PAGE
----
If you sit at a desk all day, you may experience vague discomfort and pain where you sit. Doctors may call this lower cross syndrome, gluteal amnesia or gluteus medius tendinosis.
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But another more memorable term is: “dead butt” syndrome.
“When I call it ‘dead butt’ syndrome, patients grasp the concept right away,” says chiropractor Andrew Bang, DC. “I didn’t coin the phrase, but I like to use it because it’s easy to understand.”
In this syndrome, muscle tightness and weakness combine to create an imbalance. Constant sitting weakens the gluteus medius, one of the three primary muscles in the buttock. It also tightens the hip flexors.
The job of the gluteus medius is to stabilize your hips and pelvis. When it’s weak and can’t function properly, you may experience varying levels of hip and lower back pain when you sit and sometimes when you move.
“Muscle weakness can also compress, pull or pinch the nerves, leading to the numbness related to dead butt syndrome,” says Dr. Bang.
Not surprisingly, sitting for long periods in front of a desk or in a car is the most common cause of dead butt syndrome.
“The weakness is gradual, happening over time,” Dr. Bang says. “Most patients have no idea what they did to cause the pain.”
But the problem also strikes those who are active. Athletes, especially avid runners who forgo cross-training and strength training, can also develop this syndrome, Dr. Bang says.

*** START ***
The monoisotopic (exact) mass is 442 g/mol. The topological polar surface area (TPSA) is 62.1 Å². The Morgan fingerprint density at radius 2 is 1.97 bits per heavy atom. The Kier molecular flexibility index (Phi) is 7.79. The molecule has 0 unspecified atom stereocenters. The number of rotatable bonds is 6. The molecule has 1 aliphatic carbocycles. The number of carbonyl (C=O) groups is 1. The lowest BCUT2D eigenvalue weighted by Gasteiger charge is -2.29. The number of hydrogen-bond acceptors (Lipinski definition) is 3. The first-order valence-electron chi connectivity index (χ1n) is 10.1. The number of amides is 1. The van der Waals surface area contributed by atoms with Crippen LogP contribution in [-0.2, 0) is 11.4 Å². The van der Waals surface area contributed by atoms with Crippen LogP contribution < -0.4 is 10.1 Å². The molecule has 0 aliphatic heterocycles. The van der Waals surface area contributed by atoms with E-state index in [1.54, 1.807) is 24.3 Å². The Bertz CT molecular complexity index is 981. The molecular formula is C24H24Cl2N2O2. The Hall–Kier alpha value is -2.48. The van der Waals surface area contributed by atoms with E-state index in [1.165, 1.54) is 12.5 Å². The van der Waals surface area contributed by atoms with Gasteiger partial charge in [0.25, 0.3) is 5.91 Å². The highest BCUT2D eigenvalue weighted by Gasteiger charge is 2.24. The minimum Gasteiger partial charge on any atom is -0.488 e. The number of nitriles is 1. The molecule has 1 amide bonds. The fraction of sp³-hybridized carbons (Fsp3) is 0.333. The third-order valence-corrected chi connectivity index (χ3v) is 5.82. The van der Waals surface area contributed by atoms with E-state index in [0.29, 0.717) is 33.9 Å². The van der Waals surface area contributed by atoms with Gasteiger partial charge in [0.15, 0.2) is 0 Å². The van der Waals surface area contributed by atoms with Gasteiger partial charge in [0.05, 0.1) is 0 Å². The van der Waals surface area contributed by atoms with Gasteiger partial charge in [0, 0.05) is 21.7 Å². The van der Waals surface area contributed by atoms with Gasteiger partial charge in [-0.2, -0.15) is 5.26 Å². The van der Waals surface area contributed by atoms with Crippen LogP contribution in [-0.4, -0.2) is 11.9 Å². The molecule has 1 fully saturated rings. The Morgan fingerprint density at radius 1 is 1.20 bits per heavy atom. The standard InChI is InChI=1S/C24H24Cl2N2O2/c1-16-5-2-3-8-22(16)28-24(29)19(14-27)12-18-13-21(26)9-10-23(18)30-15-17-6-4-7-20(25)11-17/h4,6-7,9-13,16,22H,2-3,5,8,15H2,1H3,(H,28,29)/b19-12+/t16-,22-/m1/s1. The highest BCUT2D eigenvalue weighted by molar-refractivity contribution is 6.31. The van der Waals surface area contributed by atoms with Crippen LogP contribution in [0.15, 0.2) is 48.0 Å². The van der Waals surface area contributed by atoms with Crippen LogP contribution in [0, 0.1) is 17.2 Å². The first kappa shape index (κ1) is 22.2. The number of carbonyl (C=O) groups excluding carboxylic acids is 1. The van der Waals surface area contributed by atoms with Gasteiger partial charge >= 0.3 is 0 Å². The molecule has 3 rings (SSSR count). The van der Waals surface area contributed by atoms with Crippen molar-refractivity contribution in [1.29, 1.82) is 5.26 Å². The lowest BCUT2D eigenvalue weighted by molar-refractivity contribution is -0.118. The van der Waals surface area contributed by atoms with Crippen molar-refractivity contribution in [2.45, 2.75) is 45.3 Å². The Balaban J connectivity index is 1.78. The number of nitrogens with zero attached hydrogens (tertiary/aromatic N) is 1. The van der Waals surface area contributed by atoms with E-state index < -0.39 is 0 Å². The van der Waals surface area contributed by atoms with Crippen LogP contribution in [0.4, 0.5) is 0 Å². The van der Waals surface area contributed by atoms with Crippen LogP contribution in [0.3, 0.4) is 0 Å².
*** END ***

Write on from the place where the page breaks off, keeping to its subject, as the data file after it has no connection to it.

Can you feel better without resorting to pain medication or surgery? “Most definitely,” he says.
A deep tissue massage can sometimes help combat the problem. But three exercises will often help you conquer the pain and discomfort:
Repeat 15 to 20 times, in sets of three, every day:
Repeat 30 to 40 times, in sets of three, every day:
This yoga pose, done while sitting on an armless chair, helps stretch your tight hip flexors. Hold the stretch for 20 seconds on each side, three times a day.
Making adjustments in how you work at your desk can also relieve dead butt syndrome — or prevent the problem before it develops.
For example, try sitting for 40 minutes and then standing for 20 minutes. Use the standing time to talk on the phone, do filing or confer with co-workers.
To make standing time even more flexible, Dr. Bang recommends using a sitting/standing desk. These adjustable-height desks come in two designs: a full-size desk or a table-top size that sits atop your traditional desk.
Some employers will purchase a sitting/standing desk for employees if they have a doctor’s order. Dr. Bang tells companies, “It’s a very minimal expense, and a lot cheaper than paying for medical costs.”
Even if your desk chair is ergonomically correct (conducive to good posture), it’s a good idea to change what you sit on periodically. This helps keep the muscles in your buttocks and lower back engaged.
A therapy ball, which lets you shift your weight easily and frequently, and a kneeling chair are both good options.
“Variety is the take-home message,” says Dr. Bang.